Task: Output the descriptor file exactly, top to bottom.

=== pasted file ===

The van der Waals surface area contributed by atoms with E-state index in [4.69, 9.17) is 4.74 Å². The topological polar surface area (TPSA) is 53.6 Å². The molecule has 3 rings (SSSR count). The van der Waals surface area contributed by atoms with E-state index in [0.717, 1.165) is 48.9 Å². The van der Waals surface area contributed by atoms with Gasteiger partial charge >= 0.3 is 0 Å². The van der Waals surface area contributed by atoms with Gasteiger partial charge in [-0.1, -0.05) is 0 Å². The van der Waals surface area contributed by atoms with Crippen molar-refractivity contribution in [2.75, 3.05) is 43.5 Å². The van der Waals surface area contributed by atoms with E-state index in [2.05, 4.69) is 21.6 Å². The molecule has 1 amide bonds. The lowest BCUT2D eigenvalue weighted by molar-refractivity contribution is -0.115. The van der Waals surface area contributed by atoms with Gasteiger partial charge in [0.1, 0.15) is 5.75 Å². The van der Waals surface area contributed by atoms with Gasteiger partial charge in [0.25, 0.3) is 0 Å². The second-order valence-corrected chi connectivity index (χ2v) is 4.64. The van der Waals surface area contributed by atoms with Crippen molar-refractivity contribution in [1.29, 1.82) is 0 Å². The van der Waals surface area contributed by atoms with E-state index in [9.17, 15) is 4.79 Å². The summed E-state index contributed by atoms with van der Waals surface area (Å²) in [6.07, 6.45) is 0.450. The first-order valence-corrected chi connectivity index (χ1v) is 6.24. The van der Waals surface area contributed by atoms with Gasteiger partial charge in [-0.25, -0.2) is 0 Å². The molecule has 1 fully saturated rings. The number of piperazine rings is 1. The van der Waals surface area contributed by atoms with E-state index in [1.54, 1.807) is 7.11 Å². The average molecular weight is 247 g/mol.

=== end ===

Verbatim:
The van der Waals surface area contributed by atoms with E-state index in [4.69, 9.17) is 4.74 Å². The topological polar surface area (TPSA) is 53.6 Å². The molecule has 3 rings (SSSR count). The van der Waals surface area contributed by atoms with E-state index in [0.717, 1.165) is 48.9 Å². The van der Waals surface area contributed by atoms with Gasteiger partial charge >= 0.3 is 0 Å². The van der Waals surface area contributed by atoms with Gasteiger partial charge in [-0.1, -0.05) is 0 Å². The van der Waals surface area contributed by atoms with Crippen molar-refractivity contribution in [2.75, 3.05) is 43.5 Å². The van der Waals surface area contributed by atoms with E-state index in [2.05, 4.69) is 21.6 Å². The molecule has 1 amide bonds. The lowest BCUT2D eigenvalue weighted by molar-refractivity contribution is -0.115. The van der Waals surface area contributed by atoms with Gasteiger partial charge in [0.1, 0.15) is 5.75 Å². The van der Waals surface area contributed by atoms with Gasteiger partial charge in [0.25, 0.3) is 0 Å². The second-order valence-corrected chi connectivity index (χ2v) is 4.64. The van der Waals surface area contributed by atoms with Crippen molar-refractivity contribution in [1.29, 1.82) is 0 Å². The van der Waals surface area contributed by atoms with E-state index in [9.17, 15) is 4.79 Å². The summed E-state index contributed by atoms with van der Waals surface area (Å²) in [6.07, 6.45) is 0.450. The first-order valence-corrected chi connectivity index (χ1v) is 6.24. The van der Waals surface area contributed by atoms with Gasteiger partial charge in [-0.25, -0.2) is 0 Å². The molecule has 1 fully saturated rings. The number of piperazine rings is 1. The van der Waals surface area contributed by atoms with E-state index in [1.54, 1.807) is 7.11 Å². The average molecular weight is 247 g/mol.